According to an announcement today from the National Institutes of Health (NIH), vials of the smallpox virus were found in a lab in Maryland, US, that was not only unapproved to be handling the live pathogens—it was unequipped.
Though we've eradicated smallpox, the disease is so wildly infectious that it qualifies as a bioterrorism threat, meaning we keep it around just in case we ever need a new vaccine. What's more, only two labs in the entire world are legally permitted to handle the stuff: The US Centers for Disease Control and Prevention's Atlanta headquarters and the VECTOR Institute in Russia. In other words, not the NIH's Bethesda, Maryland campus.
While it's currently unclear how long these deadly smallpox vials (which violate a 35-year-old international agreement) have been hiding out, according to CDC spokesman Tom Skinner, the boxes holding them may date back to the 1950s. So how exactly are we just now coming across the highly illicit vials? According to ABC News:
Scientists found six freeze-dried vials labeled as containing variola – the virus that causes smallpox – and 10 other vials with unclear labelling information in a cold storage room that is owned by the Food and Drug Administration on the NIH's Bethesda campus while preparing for the laboratory's upcoming move to FDA's main campus, according to Dr. Steven Monroe, who directs the CDC's division of high consequence pathogens and pathology.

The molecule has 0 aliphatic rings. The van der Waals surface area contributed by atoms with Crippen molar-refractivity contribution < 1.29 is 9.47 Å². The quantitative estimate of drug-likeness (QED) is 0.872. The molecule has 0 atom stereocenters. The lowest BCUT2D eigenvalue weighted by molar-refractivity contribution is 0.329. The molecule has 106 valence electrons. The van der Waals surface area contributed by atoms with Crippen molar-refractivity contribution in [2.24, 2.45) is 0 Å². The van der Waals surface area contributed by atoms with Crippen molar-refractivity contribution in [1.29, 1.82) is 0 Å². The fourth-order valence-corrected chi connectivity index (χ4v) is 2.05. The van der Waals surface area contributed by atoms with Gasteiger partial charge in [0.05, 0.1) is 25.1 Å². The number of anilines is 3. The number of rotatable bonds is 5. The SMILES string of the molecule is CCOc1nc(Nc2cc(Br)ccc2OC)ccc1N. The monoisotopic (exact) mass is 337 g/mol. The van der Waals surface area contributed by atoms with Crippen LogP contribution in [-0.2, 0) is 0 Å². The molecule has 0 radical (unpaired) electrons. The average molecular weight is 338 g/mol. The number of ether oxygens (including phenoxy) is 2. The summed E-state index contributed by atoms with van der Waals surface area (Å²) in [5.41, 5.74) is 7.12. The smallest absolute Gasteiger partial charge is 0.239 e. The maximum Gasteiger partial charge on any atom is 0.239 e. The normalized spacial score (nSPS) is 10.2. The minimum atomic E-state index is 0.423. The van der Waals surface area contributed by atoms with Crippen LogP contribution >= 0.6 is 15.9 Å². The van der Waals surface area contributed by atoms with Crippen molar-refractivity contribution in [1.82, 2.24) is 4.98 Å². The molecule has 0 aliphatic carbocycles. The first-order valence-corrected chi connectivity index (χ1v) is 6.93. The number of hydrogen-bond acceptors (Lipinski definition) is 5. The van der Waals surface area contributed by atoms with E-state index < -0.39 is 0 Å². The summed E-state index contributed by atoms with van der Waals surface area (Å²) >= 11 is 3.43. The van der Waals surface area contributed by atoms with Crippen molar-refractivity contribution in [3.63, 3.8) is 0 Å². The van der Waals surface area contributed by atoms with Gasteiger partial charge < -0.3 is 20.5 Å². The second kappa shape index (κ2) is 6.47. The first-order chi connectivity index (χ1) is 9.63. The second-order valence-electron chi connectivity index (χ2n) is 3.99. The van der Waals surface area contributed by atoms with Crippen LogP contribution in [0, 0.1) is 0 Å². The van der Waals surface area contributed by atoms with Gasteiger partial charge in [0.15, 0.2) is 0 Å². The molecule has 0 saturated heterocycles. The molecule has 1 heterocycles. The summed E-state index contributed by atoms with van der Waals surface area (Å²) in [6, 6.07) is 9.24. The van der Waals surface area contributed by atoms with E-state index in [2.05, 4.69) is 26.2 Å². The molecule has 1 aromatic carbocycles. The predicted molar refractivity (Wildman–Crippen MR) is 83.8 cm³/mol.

Currently, the vials are being tested to see if any of the contents still infectious, after which they'll all be destroyed. Hopefully, that'll be the last wee see of any misplaced smallpox.
But according to Dr. Steven Monroe, who directs the CDC's division of high consequence pathogens and pathology, "We can't say with 100 percent certainty there are no other vials like this." Great. [ABC News]
Image: Flickr/Sanofi Pasteur